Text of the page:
Sunday, March 11, 2012
Well, how are the dice making projects coming along? Better than my blogging frequency, I hope :)
Once again it is well overdue for me to post.
Exciting news (I hope) is that I am working on two books at the moment: one an edit/rewrite of The Corsers' Hinge to (again, I hope) be released as a stand alone novella, complete with maps, illustrations, a brief explicarium and other appendical (not a real word) matter. Do people want to see this? If it happens it is more likely to come out first.
The second is a proper novel that the more I work on it, the more I feel might stretch out into the usual fat, multi-volume "epic" (for want of a better word) I found myself stumbling into with MBT. It will not (as I might have said before... or was that just in a dream...?) be about Rossamünd and Europe this time around, but I hope you are going to really like the new fellow in the spot light (as it were) - he really takes up where dear little Rosey left off.
This is all what I would like but it is yet to be accepted/approved/green lit/let come into exiatence so prayers/good wishes/positive quantum flow all appreciated.
This does not mean I have abandoned the Branden Rose or her little man, just that I am trying out the Half-Continent from a different point of view. This is actually a significant element of the overall thesis of the Half-Continent: that it came well before I had any concept of specific characters and contains stories from many different points of view yet they are all interconnected - not so much sequel spin-offs but distinct folk who overlap in what I hope are conceivably realistic ways. For example, the protagonist for this new tale plays a very tiny role in Factotum, just as a teaser.
As for Duchess-in-Waiting of Naimes and Rosey-me-lad, well, Lord willing we shall see where they are at again in the future.
And in answer to you request, Master Come Lately, here be a map showing the rough political boundaries of the Sundergird. Such things are necessarily vague in a land without satellite imaging/modern political wrangling and all such modern/our-world stuff that makes out own maps so punctiliously delineated. I hope you like, and more importantly it helps you-all over there at the Forum.
The tabs, Madam Blackwood, are those Post-It [TM] tabs you buy at your local stationer, and I have used different colours depending which book I writing (yellow-green = Foundling, pink = Lamplighter, sky blue = Factotum, dark blue = navy/newest stories... its getting vague, be good to clarify to myself once more) marking a large number of my notebooks in this way at all the pertinent entries for each story as I find them: I sit on my couch and trawl a notebook for anything I might need to know for that current tale, typically scribbling on the tab what the entry it flags is about.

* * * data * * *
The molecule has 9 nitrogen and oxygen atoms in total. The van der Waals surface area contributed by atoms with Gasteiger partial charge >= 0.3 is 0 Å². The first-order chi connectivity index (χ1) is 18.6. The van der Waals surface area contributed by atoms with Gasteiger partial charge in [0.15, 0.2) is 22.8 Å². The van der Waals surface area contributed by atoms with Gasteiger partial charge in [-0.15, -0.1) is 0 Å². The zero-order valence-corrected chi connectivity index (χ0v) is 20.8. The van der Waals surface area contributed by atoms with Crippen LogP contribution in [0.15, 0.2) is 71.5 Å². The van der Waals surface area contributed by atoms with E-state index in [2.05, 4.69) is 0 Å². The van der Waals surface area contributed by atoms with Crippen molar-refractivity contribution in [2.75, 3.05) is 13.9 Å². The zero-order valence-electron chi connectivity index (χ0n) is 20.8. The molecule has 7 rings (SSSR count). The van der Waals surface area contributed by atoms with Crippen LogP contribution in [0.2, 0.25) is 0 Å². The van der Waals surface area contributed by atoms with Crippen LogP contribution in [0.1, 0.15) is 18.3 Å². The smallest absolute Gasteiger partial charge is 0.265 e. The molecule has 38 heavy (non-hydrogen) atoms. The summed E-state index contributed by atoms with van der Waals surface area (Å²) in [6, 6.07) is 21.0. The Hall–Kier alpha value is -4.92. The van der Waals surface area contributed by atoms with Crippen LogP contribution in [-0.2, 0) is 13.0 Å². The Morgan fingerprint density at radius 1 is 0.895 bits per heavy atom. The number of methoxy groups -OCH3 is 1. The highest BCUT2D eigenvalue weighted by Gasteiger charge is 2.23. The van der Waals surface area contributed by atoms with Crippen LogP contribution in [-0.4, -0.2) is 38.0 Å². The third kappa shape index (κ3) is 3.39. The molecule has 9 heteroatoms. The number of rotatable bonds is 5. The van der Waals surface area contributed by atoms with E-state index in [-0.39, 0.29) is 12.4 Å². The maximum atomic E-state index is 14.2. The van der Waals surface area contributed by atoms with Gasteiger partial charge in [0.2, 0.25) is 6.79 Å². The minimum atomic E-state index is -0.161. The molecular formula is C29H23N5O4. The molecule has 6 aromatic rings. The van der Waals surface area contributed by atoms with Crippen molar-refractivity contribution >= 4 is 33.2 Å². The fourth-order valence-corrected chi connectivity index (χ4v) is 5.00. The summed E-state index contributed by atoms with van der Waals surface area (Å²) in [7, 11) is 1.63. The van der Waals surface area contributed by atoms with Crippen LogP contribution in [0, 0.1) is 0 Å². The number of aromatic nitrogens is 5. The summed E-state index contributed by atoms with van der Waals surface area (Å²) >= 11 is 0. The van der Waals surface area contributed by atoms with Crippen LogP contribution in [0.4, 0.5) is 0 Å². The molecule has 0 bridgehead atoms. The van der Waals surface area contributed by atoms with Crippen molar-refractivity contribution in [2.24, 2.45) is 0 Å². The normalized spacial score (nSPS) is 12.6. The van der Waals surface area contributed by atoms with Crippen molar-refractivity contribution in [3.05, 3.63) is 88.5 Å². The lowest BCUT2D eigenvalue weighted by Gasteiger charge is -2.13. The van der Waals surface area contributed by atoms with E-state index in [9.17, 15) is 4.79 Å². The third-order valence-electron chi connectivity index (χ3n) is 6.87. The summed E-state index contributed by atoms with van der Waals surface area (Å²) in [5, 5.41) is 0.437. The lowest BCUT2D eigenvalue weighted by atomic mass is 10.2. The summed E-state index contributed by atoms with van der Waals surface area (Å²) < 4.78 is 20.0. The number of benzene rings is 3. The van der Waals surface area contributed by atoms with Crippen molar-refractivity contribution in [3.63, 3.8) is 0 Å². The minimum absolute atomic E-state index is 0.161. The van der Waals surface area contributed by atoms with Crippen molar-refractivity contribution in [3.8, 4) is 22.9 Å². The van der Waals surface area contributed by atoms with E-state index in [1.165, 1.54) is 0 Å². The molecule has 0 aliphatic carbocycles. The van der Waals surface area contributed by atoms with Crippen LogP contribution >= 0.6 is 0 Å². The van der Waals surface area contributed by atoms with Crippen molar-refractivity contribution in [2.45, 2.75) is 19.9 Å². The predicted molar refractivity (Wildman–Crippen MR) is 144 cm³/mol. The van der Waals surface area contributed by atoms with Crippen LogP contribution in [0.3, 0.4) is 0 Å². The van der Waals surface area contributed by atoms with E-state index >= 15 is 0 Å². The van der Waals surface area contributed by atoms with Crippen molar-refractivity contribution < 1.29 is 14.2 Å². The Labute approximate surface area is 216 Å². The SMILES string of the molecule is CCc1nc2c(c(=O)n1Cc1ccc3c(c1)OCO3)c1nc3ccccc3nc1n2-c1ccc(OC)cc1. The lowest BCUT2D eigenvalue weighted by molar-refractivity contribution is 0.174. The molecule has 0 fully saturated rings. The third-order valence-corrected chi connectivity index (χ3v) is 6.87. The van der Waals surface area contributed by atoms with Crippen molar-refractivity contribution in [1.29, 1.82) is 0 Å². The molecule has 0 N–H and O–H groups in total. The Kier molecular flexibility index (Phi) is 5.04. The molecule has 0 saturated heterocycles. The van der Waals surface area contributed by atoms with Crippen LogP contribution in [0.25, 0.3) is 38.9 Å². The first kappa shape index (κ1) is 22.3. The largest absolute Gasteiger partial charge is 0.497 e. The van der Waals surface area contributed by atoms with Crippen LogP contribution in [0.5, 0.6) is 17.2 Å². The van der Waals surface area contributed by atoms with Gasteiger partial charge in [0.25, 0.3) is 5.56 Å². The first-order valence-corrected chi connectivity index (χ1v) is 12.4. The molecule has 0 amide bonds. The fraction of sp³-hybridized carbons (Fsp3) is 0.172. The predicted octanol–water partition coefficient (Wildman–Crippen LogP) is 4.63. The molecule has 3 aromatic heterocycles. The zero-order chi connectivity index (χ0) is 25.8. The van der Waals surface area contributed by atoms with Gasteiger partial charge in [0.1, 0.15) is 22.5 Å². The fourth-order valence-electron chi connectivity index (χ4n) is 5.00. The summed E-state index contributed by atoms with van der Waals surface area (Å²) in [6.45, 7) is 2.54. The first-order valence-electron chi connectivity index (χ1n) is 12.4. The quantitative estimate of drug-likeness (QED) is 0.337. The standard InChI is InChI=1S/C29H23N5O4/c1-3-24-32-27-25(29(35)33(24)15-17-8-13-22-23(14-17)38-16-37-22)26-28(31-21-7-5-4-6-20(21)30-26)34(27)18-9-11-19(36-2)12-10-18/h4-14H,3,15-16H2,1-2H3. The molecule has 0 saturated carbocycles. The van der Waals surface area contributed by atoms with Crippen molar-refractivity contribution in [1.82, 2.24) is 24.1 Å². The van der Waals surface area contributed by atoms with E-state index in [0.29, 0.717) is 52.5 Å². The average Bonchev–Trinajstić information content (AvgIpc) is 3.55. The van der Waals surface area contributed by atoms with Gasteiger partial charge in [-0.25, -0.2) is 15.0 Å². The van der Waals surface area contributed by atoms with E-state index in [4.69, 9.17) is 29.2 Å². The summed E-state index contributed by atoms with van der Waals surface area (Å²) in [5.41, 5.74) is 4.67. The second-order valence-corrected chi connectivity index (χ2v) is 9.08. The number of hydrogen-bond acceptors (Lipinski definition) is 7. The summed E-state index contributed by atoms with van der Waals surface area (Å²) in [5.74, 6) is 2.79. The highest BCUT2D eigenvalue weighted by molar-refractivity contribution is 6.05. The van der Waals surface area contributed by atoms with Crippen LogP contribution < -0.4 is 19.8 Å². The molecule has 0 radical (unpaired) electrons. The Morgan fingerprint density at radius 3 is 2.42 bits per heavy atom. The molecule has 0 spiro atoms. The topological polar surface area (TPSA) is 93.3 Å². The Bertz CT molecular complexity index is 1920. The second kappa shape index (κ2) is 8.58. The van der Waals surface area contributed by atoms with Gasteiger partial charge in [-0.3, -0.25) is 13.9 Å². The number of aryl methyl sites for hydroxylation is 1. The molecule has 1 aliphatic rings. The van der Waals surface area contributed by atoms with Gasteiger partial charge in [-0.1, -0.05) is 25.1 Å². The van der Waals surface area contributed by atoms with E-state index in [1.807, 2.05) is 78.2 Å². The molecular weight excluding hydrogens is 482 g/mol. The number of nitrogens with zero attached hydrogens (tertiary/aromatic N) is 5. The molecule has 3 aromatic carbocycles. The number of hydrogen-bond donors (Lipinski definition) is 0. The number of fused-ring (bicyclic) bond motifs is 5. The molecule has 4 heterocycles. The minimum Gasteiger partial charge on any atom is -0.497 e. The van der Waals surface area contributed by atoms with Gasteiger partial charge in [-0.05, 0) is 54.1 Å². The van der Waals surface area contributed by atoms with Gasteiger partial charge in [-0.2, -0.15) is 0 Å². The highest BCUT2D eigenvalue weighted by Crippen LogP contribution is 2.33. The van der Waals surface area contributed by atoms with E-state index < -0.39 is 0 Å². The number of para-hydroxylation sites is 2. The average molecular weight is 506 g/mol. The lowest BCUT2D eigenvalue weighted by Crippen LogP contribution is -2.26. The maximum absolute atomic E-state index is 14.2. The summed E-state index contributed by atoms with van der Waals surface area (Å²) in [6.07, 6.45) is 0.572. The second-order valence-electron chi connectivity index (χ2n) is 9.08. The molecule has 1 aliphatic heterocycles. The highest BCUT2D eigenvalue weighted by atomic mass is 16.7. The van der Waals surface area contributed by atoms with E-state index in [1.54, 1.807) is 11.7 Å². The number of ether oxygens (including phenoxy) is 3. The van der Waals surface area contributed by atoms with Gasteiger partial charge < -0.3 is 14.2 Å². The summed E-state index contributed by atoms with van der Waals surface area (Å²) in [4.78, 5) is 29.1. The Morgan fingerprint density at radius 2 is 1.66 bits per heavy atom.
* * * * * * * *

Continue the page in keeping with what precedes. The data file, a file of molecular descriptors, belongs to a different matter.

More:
Ahh, Master Alyosha, as always you make my day(s): Pococo is actually Italian for "freckles" - I use Italian/Spanish for localised colloquialism of Tutin which one can especially encounter in such areas like western Seat, Tuscanin and across to Catalain.
Hello, hello Troubadour! Wonderful to hear about you project - apologies for the lack of a more full depiction of troubardiers. Perhaps Appendix 2 of Factotum gives some idea, just add the sash as shown in Appendix 3 Factotum around the back. And now I am going to be a drag/punctilious pain-in-the-rear and offer that the proper spelling is troubardier - the concept being that they are soldiers (the "~ier" bit) who wear proofing/armour (the "~bard~" bit) that is fully protecting (the "trou~" or "true" bit) *please don't punch me* Will you be showing us you wondrous work when it is done? Can it be seen in its incomplete state at all? If need more keep asking.
An art book, huh, Emily Odenwald? Well, I reckon this will be worth doing once I have a bit more "art" under me belt. MBT is just one story and I hope I have a few more in me to tell on the Half-Continent yet, a body of work from which a selection of "art" (appendices, illustrations, maps etc) would be selected. As for manga/graphic novel - sweet! If I was to do such a thing, to stave off boredom I think I would tell an entirely new story.
And yes, dear dear Portals old blog-friend, until the conquest by the Tutelarchs and then re-conquest by their descendants/heirs the Tutins, the Soutlands were a collection of independent city-states warring and combining as political need moved. The Germanic names shows the influence of crossing cultures, of Gottish people coming over the Pontus Canis to dwell in the Soutlands.
Well, a long blog makes up for a long pause.
I hope you are all well.